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Modern Mobility: How Close Are We to Premium Transit on the Pike? (Part Two)

Modern Mobility is a biweekly opinion column. The views expressed are solely the author’s.

Back in January, I kicked off this series looking at the Pike Premium Transit Network.

This is the year that the Columbia Pike Streetcar was supposed to start running; since many folks claimed that a “Modern BRT” system could be implemented more quickly than a Streetcar, I’m examining how far we’ve come in that implementation compared to what was envisioned.

If you need a refresher, take a look back at Part 1. Here in Part 2, I’ll be looking at the key features related to improving travel time. Future installments will examine convenience, dependability and capacity features.

Fare Collection

One of the slowest and most frustrating parts of riding the bus is waiting in line to get on the bus while everyone pays their fare. Our BRT system is supposed to avoid this using “off-vehicle fare collection”, which moves that fare-payment activity to occur at the bus stop instead of on the bus. There are many ways to do this, the simplest of which is a “proof of payment” system where people pay at the bus stop, and are given a receipt. Fare enforcement officers ride the bus throughout the day and can ask to see a passenger’s receipt. If they don’t have one, they are ticketed for fare evasion.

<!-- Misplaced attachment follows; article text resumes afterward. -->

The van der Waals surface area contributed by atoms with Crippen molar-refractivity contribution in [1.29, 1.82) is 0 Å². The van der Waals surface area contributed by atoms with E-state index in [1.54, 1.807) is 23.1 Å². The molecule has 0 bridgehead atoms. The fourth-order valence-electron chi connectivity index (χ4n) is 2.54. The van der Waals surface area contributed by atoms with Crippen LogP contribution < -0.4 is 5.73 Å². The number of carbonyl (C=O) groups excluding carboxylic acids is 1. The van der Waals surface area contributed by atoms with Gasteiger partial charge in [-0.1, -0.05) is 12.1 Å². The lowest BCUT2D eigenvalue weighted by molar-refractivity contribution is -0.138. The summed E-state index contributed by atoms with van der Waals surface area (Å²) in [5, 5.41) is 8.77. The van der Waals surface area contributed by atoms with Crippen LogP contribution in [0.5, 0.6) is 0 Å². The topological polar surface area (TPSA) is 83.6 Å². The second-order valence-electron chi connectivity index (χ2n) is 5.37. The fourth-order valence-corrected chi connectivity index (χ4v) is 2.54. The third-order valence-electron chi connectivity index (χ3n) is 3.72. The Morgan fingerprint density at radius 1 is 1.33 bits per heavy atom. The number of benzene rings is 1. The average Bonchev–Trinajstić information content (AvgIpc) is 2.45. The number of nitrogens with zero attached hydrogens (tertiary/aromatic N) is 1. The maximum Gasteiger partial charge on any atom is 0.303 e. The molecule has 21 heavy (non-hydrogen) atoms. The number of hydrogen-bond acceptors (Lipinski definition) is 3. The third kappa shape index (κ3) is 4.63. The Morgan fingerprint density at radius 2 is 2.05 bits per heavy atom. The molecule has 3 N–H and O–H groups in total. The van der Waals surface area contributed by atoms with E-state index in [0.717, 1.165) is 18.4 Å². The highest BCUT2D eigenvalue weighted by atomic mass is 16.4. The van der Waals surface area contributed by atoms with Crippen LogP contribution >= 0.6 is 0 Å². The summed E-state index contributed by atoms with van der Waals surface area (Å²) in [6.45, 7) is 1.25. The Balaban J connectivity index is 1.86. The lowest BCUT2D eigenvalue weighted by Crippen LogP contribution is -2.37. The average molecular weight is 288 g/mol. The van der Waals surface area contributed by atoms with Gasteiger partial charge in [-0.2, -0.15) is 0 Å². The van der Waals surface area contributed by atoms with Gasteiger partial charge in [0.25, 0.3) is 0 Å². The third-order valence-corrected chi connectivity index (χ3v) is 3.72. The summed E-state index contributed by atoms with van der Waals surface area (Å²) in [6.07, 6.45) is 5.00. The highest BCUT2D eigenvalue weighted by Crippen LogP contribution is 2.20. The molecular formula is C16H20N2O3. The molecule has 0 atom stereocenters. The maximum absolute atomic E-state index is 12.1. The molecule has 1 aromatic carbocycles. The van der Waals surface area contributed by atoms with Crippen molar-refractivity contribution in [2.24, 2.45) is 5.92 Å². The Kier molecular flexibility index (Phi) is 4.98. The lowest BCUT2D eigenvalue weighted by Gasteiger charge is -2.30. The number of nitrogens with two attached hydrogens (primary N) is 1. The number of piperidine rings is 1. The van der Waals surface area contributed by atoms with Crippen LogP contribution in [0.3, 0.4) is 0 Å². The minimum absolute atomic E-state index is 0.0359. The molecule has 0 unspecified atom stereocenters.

Arlington appears to be working to make off-board fare collection happen on Columbia Pike, but has been stymied by a lack of progress at WMATA. With the majority of bus service on the Pike run by WMATA and with the importance to riders of a functioning regional fare system that allows a seamless transfer between providers, WMATA is at the center of any progress on off-board fare. Unfortunately, WMATA declared it’s “Next Generation Fare Pilot” a failure in 2016 and has made little progress in moving off the SmarTrip platform since.

Being saddled with 1990s-era fare technology make implementing off-board fare collection technically possible, but extremely challenging requiring numerous workarounds and potentially investing millions of dollars in fare infrastructure that could then become obsolete within a couple years when WMATA finally moves forward on a new regional fare system.

Arlington could try to go its own way on this, or potentially in partnership with other Northern Virginia jurisdictions in the same way that VRE has created its own mobile ticketing app. Unfortunately, without a link to SmarTrip, users wouldn’t get a transfer discount when connecting from a Columbia Pike bus to MetroRail.

The Northern Virginia Transportation Commission and the business community have been trying to push WMATA forward on this, with limited success so far — the Federal City Council did a feasibility study for off-board payment on Metrobus in Arlington & DC in 2017 and Arlington has been participating in quarterly meetings between regional partners who are planning off-board or multi-door fare collection systems.

Arlington has made little-to-no discernible progress on this front, but staff are clearly trying; we may need our political leaders to wade deeper into this issue. All Columbia Pike buses currently accept fares exclusively on the vehicle but Arlington is trying to move the ball forward.

Grade: B for effort, F for actual progress.


Once you’ve got off-vehicle fare collection and don’t need everyone to make their payment in front of the driver, you can get a great speed-up by now using more than one door to get people onto the vehicle. The more doors, the faster you can board.  Currently about 25% of a Columbia Pike bus’ travel time is spent letting passengers on and off. If you can halve that, you’ve sped up the bus by more than 12% (about 3 minutes off a 30-minute trip).